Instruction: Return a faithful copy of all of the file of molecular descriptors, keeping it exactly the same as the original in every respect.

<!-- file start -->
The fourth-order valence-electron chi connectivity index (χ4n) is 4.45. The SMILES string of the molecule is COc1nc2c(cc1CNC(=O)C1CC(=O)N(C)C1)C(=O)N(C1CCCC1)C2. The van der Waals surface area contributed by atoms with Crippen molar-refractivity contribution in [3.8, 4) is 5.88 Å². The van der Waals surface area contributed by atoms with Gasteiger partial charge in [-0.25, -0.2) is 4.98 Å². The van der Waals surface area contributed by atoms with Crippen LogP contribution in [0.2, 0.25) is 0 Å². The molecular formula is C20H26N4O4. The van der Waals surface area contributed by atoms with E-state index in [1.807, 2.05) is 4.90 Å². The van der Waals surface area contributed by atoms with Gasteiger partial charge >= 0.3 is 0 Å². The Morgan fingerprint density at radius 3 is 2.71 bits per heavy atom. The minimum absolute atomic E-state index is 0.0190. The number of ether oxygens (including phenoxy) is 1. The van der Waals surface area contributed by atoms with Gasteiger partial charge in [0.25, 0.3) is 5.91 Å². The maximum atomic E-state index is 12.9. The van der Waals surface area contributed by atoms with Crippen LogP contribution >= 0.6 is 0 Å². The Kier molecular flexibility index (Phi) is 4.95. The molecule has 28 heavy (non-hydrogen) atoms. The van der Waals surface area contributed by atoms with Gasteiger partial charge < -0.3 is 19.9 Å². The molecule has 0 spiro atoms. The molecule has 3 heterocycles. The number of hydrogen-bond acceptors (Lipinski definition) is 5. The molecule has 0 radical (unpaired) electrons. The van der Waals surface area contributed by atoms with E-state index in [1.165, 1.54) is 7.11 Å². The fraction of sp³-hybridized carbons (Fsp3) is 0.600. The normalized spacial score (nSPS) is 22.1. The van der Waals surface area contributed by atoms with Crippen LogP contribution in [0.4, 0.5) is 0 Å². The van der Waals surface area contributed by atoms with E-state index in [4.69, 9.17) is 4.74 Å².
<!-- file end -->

The fourth-order valence-electron chi connectivity index (χ4n) is 4.45. The SMILES string of the molecule is COc1nc2c(cc1CNC(=O)C1CC(=O)N(C)C1)C(=O)N(C1CCCC1)C2. The van der Waals surface area contributed by atoms with Crippen molar-refractivity contribution in [3.8, 4) is 5.88 Å². The van der Waals surface area contributed by atoms with Gasteiger partial charge in [-0.25, -0.2) is 4.98 Å². The van der Waals surface area contributed by atoms with Crippen LogP contribution in [0.2, 0.25) is 0 Å². The molecular formula is C20H26N4O4. The van der Waals surface area contributed by atoms with E-state index in [1.807, 2.05) is 4.90 Å². The van der Waals surface area contributed by atoms with Gasteiger partial charge >= 0.3 is 0 Å². The Morgan fingerprint density at radius 3 is 2.71 bits per heavy atom. The minimum absolute atomic E-state index is 0.0190. The number of ether oxygens (including phenoxy) is 1. The van der Waals surface area contributed by atoms with Gasteiger partial charge in [0.25, 0.3) is 5.91 Å². The maximum atomic E-state index is 12.9. The van der Waals surface area contributed by atoms with Crippen LogP contribution >= 0.6 is 0 Å². The Kier molecular flexibility index (Phi) is 4.95. The molecule has 28 heavy (non-hydrogen) atoms. The van der Waals surface area contributed by atoms with Gasteiger partial charge < -0.3 is 19.9 Å². The molecule has 0 spiro atoms. The molecule has 3 heterocycles. The number of hydrogen-bond acceptors (Lipinski definition) is 5. The molecule has 0 radical (unpaired) electrons. The van der Waals surface area contributed by atoms with E-state index in [1.165, 1.54) is 7.11 Å². The fraction of sp³-hybridized carbons (Fsp3) is 0.600. The normalized spacial score (nSPS) is 22.1. The van der Waals surface area contributed by atoms with Crippen LogP contribution in [0.4, 0.5) is 0 Å². The van der Waals surface area contributed by atoms with E-state index in [4.69, 9.17) is 4.74 Å².